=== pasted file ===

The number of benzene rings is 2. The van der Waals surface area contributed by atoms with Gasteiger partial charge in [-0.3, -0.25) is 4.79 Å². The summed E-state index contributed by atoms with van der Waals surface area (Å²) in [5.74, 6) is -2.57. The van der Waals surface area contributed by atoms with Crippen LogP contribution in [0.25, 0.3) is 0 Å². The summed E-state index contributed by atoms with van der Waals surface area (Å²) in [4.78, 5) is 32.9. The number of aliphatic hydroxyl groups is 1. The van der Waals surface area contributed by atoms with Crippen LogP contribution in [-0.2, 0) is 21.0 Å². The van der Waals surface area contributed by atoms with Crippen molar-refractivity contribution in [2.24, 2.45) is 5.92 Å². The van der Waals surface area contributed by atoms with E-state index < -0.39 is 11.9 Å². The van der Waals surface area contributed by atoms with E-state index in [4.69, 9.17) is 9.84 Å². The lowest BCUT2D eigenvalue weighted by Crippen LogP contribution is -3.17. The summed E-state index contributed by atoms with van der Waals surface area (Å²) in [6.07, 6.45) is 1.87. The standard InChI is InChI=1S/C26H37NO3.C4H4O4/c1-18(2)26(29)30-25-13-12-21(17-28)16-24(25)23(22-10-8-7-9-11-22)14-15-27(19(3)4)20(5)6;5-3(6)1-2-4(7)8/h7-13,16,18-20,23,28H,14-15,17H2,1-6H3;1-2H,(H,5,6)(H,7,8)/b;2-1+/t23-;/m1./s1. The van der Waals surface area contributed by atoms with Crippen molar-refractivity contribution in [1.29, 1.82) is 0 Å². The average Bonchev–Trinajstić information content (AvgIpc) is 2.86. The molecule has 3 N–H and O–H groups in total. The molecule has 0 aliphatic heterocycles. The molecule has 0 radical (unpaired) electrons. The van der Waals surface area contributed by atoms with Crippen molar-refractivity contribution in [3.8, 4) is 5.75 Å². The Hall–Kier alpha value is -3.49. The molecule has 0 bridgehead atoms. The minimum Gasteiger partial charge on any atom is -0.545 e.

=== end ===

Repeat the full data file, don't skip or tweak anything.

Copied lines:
The number of benzene rings is 2. The van der Waals surface area contributed by atoms with Gasteiger partial charge in [-0.3, -0.25) is 4.79 Å². The summed E-state index contributed by atoms with van der Waals surface area (Å²) in [5.74, 6) is -2.57. The van der Waals surface area contributed by atoms with Crippen LogP contribution in [0.25, 0.3) is 0 Å². The summed E-state index contributed by atoms with van der Waals surface area (Å²) in [4.78, 5) is 32.9. The number of aliphatic hydroxyl groups is 1. The van der Waals surface area contributed by atoms with Crippen LogP contribution in [-0.2, 0) is 21.0 Å². The van der Waals surface area contributed by atoms with Crippen molar-refractivity contribution in [2.24, 2.45) is 5.92 Å². The van der Waals surface area contributed by atoms with E-state index < -0.39 is 11.9 Å². The van der Waals surface area contributed by atoms with E-state index in [4.69, 9.17) is 9.84 Å². The lowest BCUT2D eigenvalue weighted by Crippen LogP contribution is -3.17. The summed E-state index contributed by atoms with van der Waals surface area (Å²) in [6.07, 6.45) is 1.87. The standard InChI is InChI=1S/C26H37NO3.C4H4O4/c1-18(2)26(29)30-25-13-12-21(17-28)16-24(25)23(22-10-8-7-9-11-22)14-15-27(19(3)4)20(5)6;5-3(6)1-2-4(7)8/h7-13,16,18-20,23,28H,14-15,17H2,1-6H3;1-2H,(H,5,6)(H,7,8)/b;2-1+/t23-;/m1./s1. The van der Waals surface area contributed by atoms with Crippen molar-refractivity contribution in [1.29, 1.82) is 0 Å². The average Bonchev–Trinajstić information content (AvgIpc) is 2.86. The molecule has 3 N–H and O–H groups in total. The molecule has 0 aliphatic heterocycles. The molecule has 0 radical (unpaired) electrons. The van der Waals surface area contributed by atoms with Crippen molar-refractivity contribution in [3.8, 4) is 5.75 Å². The Hall–Kier alpha value is -3.49. The molecule has 0 bridgehead atoms. The minimum Gasteiger partial charge on any atom is -0.545 e.